The cost of Christmas - help!

You can spread the expense – and there are options, says Paul Lewis

Published: December 1, 2021 at 2:39 pm

Paying for Christmas can be a concern. How do you spread that sudden expense over a few weeks or months as your income arrives? One way is to take out a 0% credit card – there may just be time to get one before the big day. Once the shopping is done, cut up the card, divide the total by 11 and set up a standing order to clear it before next Christmas… even if the 0% offer lasts longer than that!


A newer alternative is called Buy Now, Pay Later (BNPL). I wrote about this option in Radio Times nearly a year ago, and since then it has spread much further. Many online retailers and high-street shops now offer the chance to spread the cost over three monthly instalments using BNPL provider Klarna: pay a third when you buy in December, another third in January and a final third in February. Rivals Clearpay and Laybuy allow you to pay in four fortnightly or six weekly instalments.

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No interest is charged but, as with any borrowing, make sure you will have the money to meet the instalments as they fall due. Klarna does not charge a fee for missing a payment but the others do. Never be tempted by BNPL to spend more than you can afford just because you can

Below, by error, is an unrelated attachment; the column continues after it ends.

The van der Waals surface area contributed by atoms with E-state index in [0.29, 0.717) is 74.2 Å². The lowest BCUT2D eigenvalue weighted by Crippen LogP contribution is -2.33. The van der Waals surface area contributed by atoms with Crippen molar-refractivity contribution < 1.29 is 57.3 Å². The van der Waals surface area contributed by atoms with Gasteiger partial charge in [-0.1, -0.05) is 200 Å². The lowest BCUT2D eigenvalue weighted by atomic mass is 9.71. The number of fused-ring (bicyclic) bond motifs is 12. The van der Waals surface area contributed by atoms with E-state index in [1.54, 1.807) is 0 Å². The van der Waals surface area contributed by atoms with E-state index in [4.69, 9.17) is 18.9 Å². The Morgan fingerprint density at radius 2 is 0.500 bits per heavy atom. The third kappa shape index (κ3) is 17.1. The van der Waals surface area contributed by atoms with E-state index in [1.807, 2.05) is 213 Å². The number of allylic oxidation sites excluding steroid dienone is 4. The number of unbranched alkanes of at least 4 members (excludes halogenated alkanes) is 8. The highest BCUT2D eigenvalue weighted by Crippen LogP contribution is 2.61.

spread the cost. BNPL can be convenient if it is used sensibly, but is dangerous if you give in to the temptation to take on a debt you cannot afford.

One more thing to consider: credit cards give you “Section 75” rights – if goods don’t arrive or are faulty, and the retailer won’t refund you, your credit card provider must. You lose these valuable rights if you use a BNPL provider, even if the instalments are paid through your credit card and even if you pay for the item in full at once, as Klarna allows.

I don’t want to encourage anyone to borrow to pay for Christmas. But if you feel you must, please do it as cheaply and sensibly as you can.

QUESTIONS? Send any questions to Paul cannot answer you personally, but will reflect them in his column.


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